Before sustaining season-ending injuries (concussion, fractured jaw) during Saturday’s game at PNC Park, Phillip Evans had quietly established himself as an everyday player and the Pirates’ primary third baseman. Evans started at third base in eight of Pittsburgh’s first 15 games, and he had his name on the lineup card
Before sustaining season-ending injuries (concussion, fractured jaw) during Saturday’s game at PNC Park, Phillip Evans had quietly established himself as an everyday player and the Pirates’ primary third baseman. Evans started at third base in eight of Pittsburgh’s first 15 games, and he had his name on the lineup card for 11 of them.
What will the Bucs do at third base now? And how long until the job belongs to prospect Ke’Bryan Hayes?
Manager Derek Shelton said Wednesday that the Pirates “haven’t talked about Ke’Bryan yet” as far as “when he fits into the mix” at third base. So, while Hayes is bound to make his Major League debut at some point this season, it doesn’t seem a promotion for the club’s No. 2 prospect per MLB Pipeline is imminent, even as teams around the Majors are calling up some of their top young players.
Although clubs still have to consider the financial implications of players gaining Super Two status, this isn’t necessarily a service-time issue. It’s past the point of the season when the Pirates would lose an extra year of club control by calling up Hayes. This seems to be more about Hayes’ game readiness.
Hayes missed all of Summer Camp after testing positive for COVID-19, then he was assigned to the Pirates’ alternate training site in Altoona, Pa. General manager Ben Cherington said last Saturday that Hayes had “no limitation” in terms of participating in full workouts, but considering the time he missed and the challenges Pittsburgh has had creating game-like scenarios in Altoona due to the lack of pitching in camp, there’s no doubt the slick-fielding 23-year-old is still catching up in terms of preparation.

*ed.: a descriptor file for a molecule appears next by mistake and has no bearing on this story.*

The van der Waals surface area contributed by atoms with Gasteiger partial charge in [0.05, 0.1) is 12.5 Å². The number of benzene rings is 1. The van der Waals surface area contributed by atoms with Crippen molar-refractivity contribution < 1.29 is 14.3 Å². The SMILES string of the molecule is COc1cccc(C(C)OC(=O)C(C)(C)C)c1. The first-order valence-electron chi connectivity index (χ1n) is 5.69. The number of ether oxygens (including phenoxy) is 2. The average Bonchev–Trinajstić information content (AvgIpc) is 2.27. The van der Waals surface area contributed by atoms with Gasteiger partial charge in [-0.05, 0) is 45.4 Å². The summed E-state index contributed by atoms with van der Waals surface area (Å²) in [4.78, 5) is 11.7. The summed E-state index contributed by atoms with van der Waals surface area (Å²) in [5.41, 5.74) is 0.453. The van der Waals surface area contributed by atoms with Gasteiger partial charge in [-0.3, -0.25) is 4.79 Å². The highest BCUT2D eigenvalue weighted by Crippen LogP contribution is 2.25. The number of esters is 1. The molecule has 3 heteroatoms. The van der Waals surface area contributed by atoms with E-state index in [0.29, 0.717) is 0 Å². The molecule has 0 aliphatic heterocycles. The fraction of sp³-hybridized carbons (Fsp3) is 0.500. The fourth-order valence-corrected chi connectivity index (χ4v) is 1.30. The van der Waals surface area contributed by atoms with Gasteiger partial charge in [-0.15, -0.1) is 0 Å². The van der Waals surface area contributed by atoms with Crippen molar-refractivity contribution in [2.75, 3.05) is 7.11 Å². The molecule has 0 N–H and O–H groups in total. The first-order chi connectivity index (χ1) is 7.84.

So, where does that leave the Pirates’ third-base situation in the meantime? Shelton said they intend to “bounce guys through there,” naming four players as possibilities: Erik González, José Osuna, Colin Moran and JT Riddle.
Moran was the Opening Day third baseman, but he’s only made four starts there, spending more time at designated hitter (six starts) and first base (five). González, who started Thursday’s series opener against the Reds at third, could continue to see his role expand if he keeps hitting the way he has recently.
González entered Thursday’s game 12-for-36 with one homer, three doubles and eight RBIs this season. He did not draw a walk in his first 11 games, but he also struck out far less often than his typical rate. His average exit velocity of 92 mph ranked third on the team, behind Gregory Polanco and Moran, and only Moran has registered more barrels, according to Statcast.
González has raised his average launch angle to 12.1 degrees this season (his career average is 4.5 degrees) as a result of some mechanical changes he made with hitting coach Rick Eckstein. The athletic infielder has opened his stance, and he’s standing up straighter in the batter’s box rather than hunching over home plate. González said last week that those changes have helped him see the ball, while playing more frequently has improved his timing.
“I think it's a credit to Gonzo and to our hitting guys, because I think Rick found something last year in September and Gonzo got away from it a little bit,” Shelton said. “I think they re-found it, and I think we're seeing the fruits of the work that they did last year, and then the adjustment back into it, right now. But his at-bats have been extremely consistent."
The Pirates placed three players on their taxi squad for their four-game series in Cincinnati: catcher Andrew Susac and outfielders Guillermo Heredia and Jared Oliva.
Susac has been on every trip to provide emergency depth behind the plate, and Shelton said the Pirates want to keep Heredia around the team even though he’s been optioned to the alternate training site. As for Oliva?
“It was a reward for him,” Shelton said. “He's working his butt off down there. He's doing a lot of good things. … The group down there thought it would be nice for him to be rewarded and be on a trip, and it's great to have him here.”
Oliva, 24, is Pittsburgh’s No. 10 prospect. He would have started this year at Triple-A Indianapolis, with a chance of cracking the big league roster later in the season. His hard work has evidently turned heads in Altoona, and the Pirates wanted to give him more work around outfield coach Tarrik Brock and their big league hitting coaches.
Players on the taxi squad can take part in the team’s pregame work, but only catchers can remain at the ballpark during games. Shelton said he wasn’t sure where the idea of using the taxi squad as a reward came from, but he thinks it will stick.
The Pirates reinstated closer Keone Kela from the COVID-19 injured list before Thursday’s series opener in Cincinnati. To make room on the 40-man roster, Pittsburgh designated left-handed reliever Miguel Del Pozo for assignment.
Thrust into five early relief appearances due to a lack of depth in the Pirates’ injury-depleted bullpen, Del Pozo walked eight of the 25 batters he faced and gave up seven runs on seven hits while recording only 11 outs.
Adam Berry has covered the Pirates for MLB.com since 2015. Follow him on Twitter and Facebook and read his blog.